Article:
* Cable sector popular as consumers seek fast broadband
* Altice owns cable operators in France, Israel, Portugal
* Expanding into mobile in Israel, Dominican Republic
* Sale of 25 pct of share capital expected in next month
* Proceeds to be used to pay down debt
By Leila Abboud
PARIS, Jan 7 Altice, which owns
French and Belgian cable companies and mobile operations in
Israel, plans to list its shares on Amsterdam's NYSE Euronext
with the aim of raising 750 million euros ($1 billion) to cut
The company, founded by entrepreneur Patrick Drahi and built
via a decade of acquisitions, is seeking to surf a wave of
investor interest in the European cable sector as consumers
increasingly turn to these companies for television and
high-speed broadband at faster speeds and lower prices than from
That in turn has pushed cable valuations higher and created
several takeover targets for telecom rivals. French cable
operator Numericable, which is 40 percent owned by
Altice, has seen its shares rise 10 percent since it went public
in November. European cable leader Liberty Global is
seeking to buy the 71.5 percent of Dutch player Ziggo
that it does not already own.
The Altice listing also builds on growing confidence about
initial public offerings (IPO) in Europe - a flurry last year
more than doubled volumes to $34.9 billion - and global equity
fundraising in general, which is having a resurgence as
confidence in the economy improves.
Altice's share sale - as well as the possible float of
British oil services company Expro by its private equity owner
Arle Capital Partners - will kick off the IPO calendar in Europe
this year. A source with knowledge of the matter said Arle had
appointed Deutsche Bank and Goldman Sachs to advise it on exit
options, and that a listing of Expro could take place this year.
Arle declined to comment.
Altice's IPO will take place some time in the next month and
be open to institutional investors in the Netherlands, United
States, and other qualified countries.
Altice's IPO will include an issue of new shares by the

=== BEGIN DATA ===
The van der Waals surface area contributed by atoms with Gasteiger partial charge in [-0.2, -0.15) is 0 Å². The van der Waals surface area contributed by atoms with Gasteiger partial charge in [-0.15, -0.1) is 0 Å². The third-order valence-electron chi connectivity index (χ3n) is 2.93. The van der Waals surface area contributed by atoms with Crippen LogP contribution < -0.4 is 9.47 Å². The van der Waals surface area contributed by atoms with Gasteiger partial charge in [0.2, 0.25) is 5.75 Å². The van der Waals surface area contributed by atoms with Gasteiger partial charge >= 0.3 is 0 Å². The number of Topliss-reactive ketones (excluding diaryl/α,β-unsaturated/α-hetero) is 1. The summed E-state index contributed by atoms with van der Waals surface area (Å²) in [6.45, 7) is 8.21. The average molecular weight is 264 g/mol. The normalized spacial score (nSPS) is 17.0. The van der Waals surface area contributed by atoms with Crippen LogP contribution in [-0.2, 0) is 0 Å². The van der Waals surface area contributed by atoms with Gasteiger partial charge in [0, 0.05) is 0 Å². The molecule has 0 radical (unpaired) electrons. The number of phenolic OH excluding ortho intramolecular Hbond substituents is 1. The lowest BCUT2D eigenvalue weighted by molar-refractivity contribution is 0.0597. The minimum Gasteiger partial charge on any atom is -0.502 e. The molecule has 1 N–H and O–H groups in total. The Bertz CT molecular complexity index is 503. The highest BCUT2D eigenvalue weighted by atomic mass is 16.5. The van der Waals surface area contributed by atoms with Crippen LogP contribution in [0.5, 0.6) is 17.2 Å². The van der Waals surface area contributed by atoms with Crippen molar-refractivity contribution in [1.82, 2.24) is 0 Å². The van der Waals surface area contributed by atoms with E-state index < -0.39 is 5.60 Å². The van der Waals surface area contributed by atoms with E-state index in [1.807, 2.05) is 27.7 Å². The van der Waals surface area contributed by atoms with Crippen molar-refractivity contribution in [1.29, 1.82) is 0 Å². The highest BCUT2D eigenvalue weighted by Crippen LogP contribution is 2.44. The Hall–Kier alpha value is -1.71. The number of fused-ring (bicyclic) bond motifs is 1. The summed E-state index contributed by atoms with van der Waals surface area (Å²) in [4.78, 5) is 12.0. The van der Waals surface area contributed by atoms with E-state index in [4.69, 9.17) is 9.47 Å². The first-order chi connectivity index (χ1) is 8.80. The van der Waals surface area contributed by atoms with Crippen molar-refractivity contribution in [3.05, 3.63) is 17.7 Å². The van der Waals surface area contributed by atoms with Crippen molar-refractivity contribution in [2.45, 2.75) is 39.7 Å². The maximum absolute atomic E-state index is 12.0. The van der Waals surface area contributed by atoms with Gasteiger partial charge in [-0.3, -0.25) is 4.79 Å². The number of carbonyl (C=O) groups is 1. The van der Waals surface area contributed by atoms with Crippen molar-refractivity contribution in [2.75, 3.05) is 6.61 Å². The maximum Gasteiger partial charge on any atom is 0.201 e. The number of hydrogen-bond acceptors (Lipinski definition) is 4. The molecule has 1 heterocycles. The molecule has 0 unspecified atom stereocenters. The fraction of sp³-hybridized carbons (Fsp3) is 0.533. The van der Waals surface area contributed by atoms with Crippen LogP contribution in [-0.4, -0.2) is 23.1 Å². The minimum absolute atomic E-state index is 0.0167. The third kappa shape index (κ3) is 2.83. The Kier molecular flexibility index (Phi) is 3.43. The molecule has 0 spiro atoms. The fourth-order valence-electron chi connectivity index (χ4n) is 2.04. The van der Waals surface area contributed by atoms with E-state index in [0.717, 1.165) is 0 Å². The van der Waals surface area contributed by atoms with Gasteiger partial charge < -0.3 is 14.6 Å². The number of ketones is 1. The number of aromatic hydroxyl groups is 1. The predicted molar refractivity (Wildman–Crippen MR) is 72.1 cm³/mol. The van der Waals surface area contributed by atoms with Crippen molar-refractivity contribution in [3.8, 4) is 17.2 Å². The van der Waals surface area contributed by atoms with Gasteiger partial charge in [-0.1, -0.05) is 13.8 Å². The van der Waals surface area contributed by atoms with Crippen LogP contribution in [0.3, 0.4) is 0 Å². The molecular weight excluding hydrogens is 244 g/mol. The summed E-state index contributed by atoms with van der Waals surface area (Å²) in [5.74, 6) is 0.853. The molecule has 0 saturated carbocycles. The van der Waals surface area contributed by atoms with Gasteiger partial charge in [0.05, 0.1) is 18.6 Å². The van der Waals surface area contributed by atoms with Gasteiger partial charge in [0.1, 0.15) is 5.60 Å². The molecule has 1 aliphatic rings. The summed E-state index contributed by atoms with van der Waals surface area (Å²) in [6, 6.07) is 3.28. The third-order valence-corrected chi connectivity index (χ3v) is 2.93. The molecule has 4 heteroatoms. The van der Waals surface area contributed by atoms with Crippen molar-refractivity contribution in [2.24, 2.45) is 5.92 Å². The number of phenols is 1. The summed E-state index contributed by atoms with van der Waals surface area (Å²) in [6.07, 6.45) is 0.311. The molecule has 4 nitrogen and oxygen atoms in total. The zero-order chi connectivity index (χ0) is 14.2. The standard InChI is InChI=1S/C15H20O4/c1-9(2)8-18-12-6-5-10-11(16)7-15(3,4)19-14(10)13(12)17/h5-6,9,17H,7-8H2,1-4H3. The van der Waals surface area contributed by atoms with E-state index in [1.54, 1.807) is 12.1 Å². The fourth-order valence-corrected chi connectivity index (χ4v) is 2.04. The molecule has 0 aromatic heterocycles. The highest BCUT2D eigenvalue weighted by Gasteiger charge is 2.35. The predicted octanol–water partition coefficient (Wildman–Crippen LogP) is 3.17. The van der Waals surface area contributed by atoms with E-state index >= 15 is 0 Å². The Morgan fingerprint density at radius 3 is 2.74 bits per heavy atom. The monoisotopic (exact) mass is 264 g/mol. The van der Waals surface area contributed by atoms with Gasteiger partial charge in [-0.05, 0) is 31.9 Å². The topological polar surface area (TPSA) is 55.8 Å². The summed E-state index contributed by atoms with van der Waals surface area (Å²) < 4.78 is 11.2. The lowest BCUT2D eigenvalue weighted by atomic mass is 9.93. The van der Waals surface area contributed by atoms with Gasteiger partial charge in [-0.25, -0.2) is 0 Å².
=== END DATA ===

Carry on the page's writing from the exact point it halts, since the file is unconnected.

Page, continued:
company, which is now owned by Drahi and management, as well as
a sale of existing shares by Next LP, a holding company owned by
Drahi. Altice will have a free float of 25 percent before the
exercise of any over-allotment option.
Reuters reported in mid-December that Altice was considering
a share listing.
Chief Executive Dexter Goei said on a conference call that
the proceeds would be used solely to pay down debt, but the
listing would have the additional benefit of giving Altice more
flexibility on acquisitions.
"Our primary reason to go public is to have a form of
currency to do further acquisitions and we can only do that by
tapping into public equity markets," he said.
Asked whether Altice's owners would later sell additional
shares to increase the size of the free float, Goei said: "Our
intention is to get diluted via acquisitions."
The group's pro forma net debt stood at 6.9 billion euros as
of September 30.
Altice has grown revenues not only via deals in recent
years, but also organically as consumers look for better deals
than those offered by telecoms firms. It has also expanded into
mobile, first in Israel where the company is the number one
pay-TV provider and more recently in the Dominican Republic
where it agreed to buy Orange's mobile business for $1.4 billion
Altice's IPO presentation published on Tuesday highlighted a
potential pipeline of acquisitions in cable and telecoms that
could create value for shareholders in the coming years. Goei
said the priority would be to consolidate markets where Altice
was present, such as France where Numericable could tie up with
telecom rivals Vivendi's SFR or Bouygues Telecom.
"We have a strong track record on acquisitions," said Goei.
In the nine months ended September, Altice's adjusted
earnings before interest, tax, and depreciation were 1.02
billion euros, giving it a margin of 42.3 percent.
Revenues in the same period grew 1.1 percent to 2.4 billion
euros, with France providing 45 percent of sales and Israel 27
It remains to be seen how investors will respond to Altice's
share offering and where it will price.
According to Thomson Reuters data, Dutch cable group Ziggo
is valued at 10.5 times EBITDA, Belgium's Telenet at 10.1, and
Germany's Kabel Deutschland, which is being bought by Vodafone,
is valued at 11.9 times. France's Numericable, which is backed
by Altice, is valued at 9.3 times EBITDA.
Goldman Sachs and Morgan Stanley are running the offering,
and also acting as joint bookrunners along with Credit Suisse,
Deutsche Bank and HSBC.